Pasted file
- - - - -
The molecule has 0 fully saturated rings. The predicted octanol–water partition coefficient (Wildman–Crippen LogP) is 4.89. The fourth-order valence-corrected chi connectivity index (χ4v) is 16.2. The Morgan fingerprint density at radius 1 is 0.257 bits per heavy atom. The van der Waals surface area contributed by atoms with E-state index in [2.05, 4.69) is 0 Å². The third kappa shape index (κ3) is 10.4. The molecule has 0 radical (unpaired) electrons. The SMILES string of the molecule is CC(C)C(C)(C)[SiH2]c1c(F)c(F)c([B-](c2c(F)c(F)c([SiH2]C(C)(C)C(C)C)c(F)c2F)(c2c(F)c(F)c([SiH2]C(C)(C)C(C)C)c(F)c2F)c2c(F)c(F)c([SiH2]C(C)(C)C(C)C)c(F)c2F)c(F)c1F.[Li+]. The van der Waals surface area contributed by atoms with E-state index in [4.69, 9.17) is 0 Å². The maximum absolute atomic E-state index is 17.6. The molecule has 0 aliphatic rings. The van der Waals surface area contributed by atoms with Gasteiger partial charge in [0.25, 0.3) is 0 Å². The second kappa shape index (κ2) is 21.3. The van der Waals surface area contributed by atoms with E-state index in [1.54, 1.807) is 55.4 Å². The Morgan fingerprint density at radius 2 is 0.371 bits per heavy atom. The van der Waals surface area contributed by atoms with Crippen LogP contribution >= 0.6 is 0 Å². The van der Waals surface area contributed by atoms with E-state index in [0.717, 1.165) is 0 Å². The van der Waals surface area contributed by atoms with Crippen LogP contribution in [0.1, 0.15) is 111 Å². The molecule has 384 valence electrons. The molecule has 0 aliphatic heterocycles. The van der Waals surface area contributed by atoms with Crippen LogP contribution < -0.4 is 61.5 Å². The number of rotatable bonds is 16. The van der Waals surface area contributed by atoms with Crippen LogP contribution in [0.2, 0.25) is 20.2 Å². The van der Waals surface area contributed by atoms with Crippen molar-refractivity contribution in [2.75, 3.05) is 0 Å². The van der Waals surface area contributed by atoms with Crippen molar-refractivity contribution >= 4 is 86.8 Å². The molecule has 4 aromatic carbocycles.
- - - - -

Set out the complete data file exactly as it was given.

The molecule has 0 fully saturated rings. The predicted octanol–water partition coefficient (Wildman–Crippen LogP) is 4.89. The fourth-order valence-corrected chi connectivity index (χ4v) is 16.2. The Morgan fingerprint density at radius 1 is 0.257 bits per heavy atom. The van der Waals surface area contributed by atoms with E-state index in [2.05, 4.69) is 0 Å². The third kappa shape index (κ3) is 10.4. The molecule has 0 radical (unpaired) electrons. The SMILES string of the molecule is CC(C)C(C)(C)[SiH2]c1c(F)c(F)c([B-](c2c(F)c(F)c([SiH2]C(C)(C)C(C)C)c(F)c2F)(c2c(F)c(F)c([SiH2]C(C)(C)C(C)C)c(F)c2F)c2c(F)c(F)c([SiH2]C(C)(C)C(C)C)c(F)c2F)c(F)c1F.[Li+]. The van der Waals surface area contributed by atoms with E-state index in [4.69, 9.17) is 0 Å². The maximum absolute atomic E-state index is 17.6. The molecule has 0 aliphatic rings. The van der Waals surface area contributed by atoms with Gasteiger partial charge in [0.25, 0.3) is 0 Å². The second kappa shape index (κ2) is 21.3. The van der Waals surface area contributed by atoms with E-state index in [1.54, 1.807) is 55.4 Å². The Morgan fingerprint density at radius 2 is 0.371 bits per heavy atom. The van der Waals surface area contributed by atoms with Crippen LogP contribution >= 0.6 is 0 Å². The van der Waals surface area contributed by atoms with E-state index in [0.717, 1.165) is 0 Å². The van der Waals surface area contributed by atoms with Crippen LogP contribution in [0.1, 0.15) is 111 Å². The molecule has 384 valence electrons. The molecule has 0 aliphatic heterocycles. The van der Waals surface area contributed by atoms with Crippen LogP contribution < -0.4 is 61.5 Å². The number of rotatable bonds is 16. The van der Waals surface area contributed by atoms with Crippen LogP contribution in [0.2, 0.25) is 20.2 Å². The van der Waals surface area contributed by atoms with Crippen molar-refractivity contribution in [2.75, 3.05) is 0 Å². The van der Waals surface area contributed by atoms with Crippen molar-refractivity contribution >= 4 is 86.8 Å². The molecule has 4 aromatic carbocycles.